8. We hope that this chapter will inspire those of us in education to focus our critical and aspirational lenses on larger questions about the ideology embedded within our educational systems and the ways in which pedagogy impacts these systems. At the same time we hope to provide some tools and techniques to those who want to build a more empowering, collaborative, and just architecture for learning.

      For me this is an essential summons -- the pedagogies we cultivate and perpetuate are not ideologically neutral. Open Ed, OEP and Open Ped have the potential to challenge the neoliberal currents many of us find so antithetical to our calling and commitment as educators. Keeping the focus on the nexus of theory and practice is critical.

    9. avoid digital redlining,[26] creating inequities (however unintentionally) through the use of technology.

      So many challenges here, and we really must address all of them. I'm also interested in learning how to make sure my websites and other affordances I use are accessible to people with disabilities.

    1. “Open Pedagogy and a Very Brief History of the Concept.” Explorations in the Ed Tech World, 21 Dec. 2016, https://homonym.ca/uncategorized/open-pedagogy-and-a-very-brief-history-of-the-concept/.

    2. For Paquette, open is very much about learner choice, (albeit for him this is really about creating a classroom environment where this can be optimized).  Good stuff right? Of course, this becomes much more fascinating if you consider the sociopolitical context in which these ideas were playing out.

      I so appreciate this framing - context is essential (and always sociopolitical). Thank you!

    1. Can OER be high quality if it is free?

      Are commercial textbooks high quality because they're expensive? What kind of review process do they actually go through? How do we rate quality anyway? What factors are considered important? What matters is student learning and student success. Writing, editing and design will have an impact on that. So will accessibility and cost. I imagine it is relatively easy to compare textbook A to textbook B and decide which is better based on content and presentation. It would be more difficult to determine if textbook A is $100 better than textbook B, or if students would derive $100 more of value from it. Due to CC permissions, OER can be modified to fit the needs of an institution, a department, an instructor, and a group of students. They can be continually modified to improve student success.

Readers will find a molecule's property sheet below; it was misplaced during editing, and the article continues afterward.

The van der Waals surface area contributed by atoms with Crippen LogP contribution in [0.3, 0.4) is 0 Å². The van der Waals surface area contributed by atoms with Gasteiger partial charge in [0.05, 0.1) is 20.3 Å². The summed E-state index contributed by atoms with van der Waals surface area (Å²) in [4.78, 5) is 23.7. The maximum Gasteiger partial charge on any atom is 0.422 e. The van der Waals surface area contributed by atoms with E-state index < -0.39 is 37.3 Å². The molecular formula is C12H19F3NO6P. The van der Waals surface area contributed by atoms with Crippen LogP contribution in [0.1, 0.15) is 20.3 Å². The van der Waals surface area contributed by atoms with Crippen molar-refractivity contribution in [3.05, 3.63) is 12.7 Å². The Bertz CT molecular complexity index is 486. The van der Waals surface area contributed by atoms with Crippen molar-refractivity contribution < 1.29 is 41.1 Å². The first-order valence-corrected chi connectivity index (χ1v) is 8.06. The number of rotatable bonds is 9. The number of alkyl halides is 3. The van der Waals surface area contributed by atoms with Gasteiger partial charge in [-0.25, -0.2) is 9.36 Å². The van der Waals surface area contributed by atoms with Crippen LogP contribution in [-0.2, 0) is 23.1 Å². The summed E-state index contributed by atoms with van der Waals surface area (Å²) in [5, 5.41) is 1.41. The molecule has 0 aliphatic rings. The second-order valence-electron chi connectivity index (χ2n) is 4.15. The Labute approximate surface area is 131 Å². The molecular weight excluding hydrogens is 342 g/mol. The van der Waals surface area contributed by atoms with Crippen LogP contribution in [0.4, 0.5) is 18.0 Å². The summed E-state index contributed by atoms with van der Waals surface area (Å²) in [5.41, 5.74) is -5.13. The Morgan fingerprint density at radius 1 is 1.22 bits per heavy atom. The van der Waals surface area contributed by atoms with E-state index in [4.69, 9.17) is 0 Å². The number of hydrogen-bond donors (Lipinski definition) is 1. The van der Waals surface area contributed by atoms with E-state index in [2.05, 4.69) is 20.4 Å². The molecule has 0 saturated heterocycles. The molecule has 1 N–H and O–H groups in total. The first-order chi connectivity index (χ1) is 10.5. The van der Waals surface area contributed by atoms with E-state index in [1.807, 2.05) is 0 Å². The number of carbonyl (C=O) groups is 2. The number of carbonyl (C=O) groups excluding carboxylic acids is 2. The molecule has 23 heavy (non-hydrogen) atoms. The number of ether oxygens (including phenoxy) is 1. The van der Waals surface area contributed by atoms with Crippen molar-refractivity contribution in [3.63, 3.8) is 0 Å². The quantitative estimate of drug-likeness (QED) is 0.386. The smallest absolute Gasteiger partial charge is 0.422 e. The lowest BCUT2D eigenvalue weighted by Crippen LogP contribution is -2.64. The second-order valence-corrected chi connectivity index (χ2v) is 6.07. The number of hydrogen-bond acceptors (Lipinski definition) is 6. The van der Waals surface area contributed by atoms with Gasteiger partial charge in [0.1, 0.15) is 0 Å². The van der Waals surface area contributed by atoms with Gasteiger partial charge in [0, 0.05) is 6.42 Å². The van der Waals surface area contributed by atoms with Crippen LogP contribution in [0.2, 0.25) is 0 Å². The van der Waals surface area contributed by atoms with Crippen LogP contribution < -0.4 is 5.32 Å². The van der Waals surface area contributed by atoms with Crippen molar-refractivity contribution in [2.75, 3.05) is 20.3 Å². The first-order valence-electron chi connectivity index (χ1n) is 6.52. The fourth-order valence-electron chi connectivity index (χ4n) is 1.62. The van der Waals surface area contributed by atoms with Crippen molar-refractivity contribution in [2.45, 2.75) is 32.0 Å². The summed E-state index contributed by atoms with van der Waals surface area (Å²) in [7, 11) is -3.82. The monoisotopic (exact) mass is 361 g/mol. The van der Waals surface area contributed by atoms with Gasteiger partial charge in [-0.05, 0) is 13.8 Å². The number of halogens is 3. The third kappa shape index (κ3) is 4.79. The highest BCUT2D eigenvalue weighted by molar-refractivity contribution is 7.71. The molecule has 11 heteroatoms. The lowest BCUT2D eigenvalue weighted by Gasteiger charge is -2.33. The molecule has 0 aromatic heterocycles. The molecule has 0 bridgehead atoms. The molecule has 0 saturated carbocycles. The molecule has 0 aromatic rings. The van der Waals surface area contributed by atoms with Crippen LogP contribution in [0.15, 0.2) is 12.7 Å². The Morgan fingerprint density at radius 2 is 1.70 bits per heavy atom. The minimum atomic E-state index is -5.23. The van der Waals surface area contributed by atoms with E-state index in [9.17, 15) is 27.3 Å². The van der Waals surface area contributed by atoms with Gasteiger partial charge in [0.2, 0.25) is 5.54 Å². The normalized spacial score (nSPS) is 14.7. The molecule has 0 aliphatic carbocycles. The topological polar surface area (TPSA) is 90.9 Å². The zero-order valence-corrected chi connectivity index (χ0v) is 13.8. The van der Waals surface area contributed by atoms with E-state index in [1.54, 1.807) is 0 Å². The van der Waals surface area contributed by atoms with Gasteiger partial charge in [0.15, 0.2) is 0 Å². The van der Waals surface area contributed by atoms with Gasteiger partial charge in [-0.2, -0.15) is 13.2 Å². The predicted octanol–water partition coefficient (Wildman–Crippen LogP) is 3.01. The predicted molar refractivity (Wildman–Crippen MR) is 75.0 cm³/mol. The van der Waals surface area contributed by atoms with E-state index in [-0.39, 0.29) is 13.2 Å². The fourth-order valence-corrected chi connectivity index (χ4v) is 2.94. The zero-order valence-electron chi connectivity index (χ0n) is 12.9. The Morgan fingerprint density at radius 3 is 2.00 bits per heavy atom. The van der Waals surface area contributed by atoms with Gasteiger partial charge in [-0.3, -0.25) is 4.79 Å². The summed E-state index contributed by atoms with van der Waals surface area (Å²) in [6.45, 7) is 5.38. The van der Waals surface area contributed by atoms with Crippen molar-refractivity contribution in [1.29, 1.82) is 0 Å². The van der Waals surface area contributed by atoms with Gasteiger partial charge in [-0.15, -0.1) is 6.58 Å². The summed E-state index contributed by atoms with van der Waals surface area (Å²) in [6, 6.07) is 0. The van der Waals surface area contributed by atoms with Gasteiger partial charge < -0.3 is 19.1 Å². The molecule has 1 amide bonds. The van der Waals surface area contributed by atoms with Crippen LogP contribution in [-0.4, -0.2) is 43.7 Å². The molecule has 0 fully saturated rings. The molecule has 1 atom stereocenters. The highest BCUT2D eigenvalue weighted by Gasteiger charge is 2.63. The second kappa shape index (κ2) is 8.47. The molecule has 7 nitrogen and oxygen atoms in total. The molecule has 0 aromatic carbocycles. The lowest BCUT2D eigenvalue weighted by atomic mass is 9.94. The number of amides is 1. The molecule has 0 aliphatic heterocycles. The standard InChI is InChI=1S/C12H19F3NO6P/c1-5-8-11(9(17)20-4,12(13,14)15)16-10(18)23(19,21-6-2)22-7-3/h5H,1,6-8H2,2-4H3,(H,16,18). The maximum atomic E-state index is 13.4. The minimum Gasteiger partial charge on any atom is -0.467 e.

2. to ensure that resources are up-to-date

      How up-to-date are commercial textbooks? There is an investment of time and money that goes into revisions and printing new editions, so publishers don't want to do that any more than necessary. They also have a vested interest in eliminating the market for used books, so there is a financial benefit to updating editions frequently. Faculty can OER whenever they please, due to the Creative Commons permissions. Some may see this as a drawback, if they would rather have someone else be responsible for keeping materials current. I can see benefits to building the updating process into a course though. Students could look to current research, events and issues to see how they intersect with course subject matter, and be charged with proposing revisions. This type of an assignment would have them actively thinking about the relevance of what they're learning, how they are learning it, and how to get ideas and concepts across to others. Students would gain experience in managing their own learning processes at the some time as they learn the course content.

    1. But these are mostly local innovations that mobilize local resources and often recycled materials to, for example, introduce electricity into a village, better irrigate fields or offer lighting after sunset. The aim of these innovations is to contribute to local development and not to the development of international markets,

      I'm wondering what Piron et al. would think of Cooperative Extension agents (hailing from US Land Grant universities) who may be involved in this work?

    2. there are many cases where the ‘epistemic alienation’ described above leads to ‘the exclusion or contempt of local knowledge’ (Mboa, 2016), even amongst researchers in the global South

      This exclusion of local knowledge doesn't just happen in the global South and is an issue that likely occurs in many academic discipline regardless of geography. For example, I'm reminded of natural resource management (my former field of study) where "epistemic alienation" is an issue.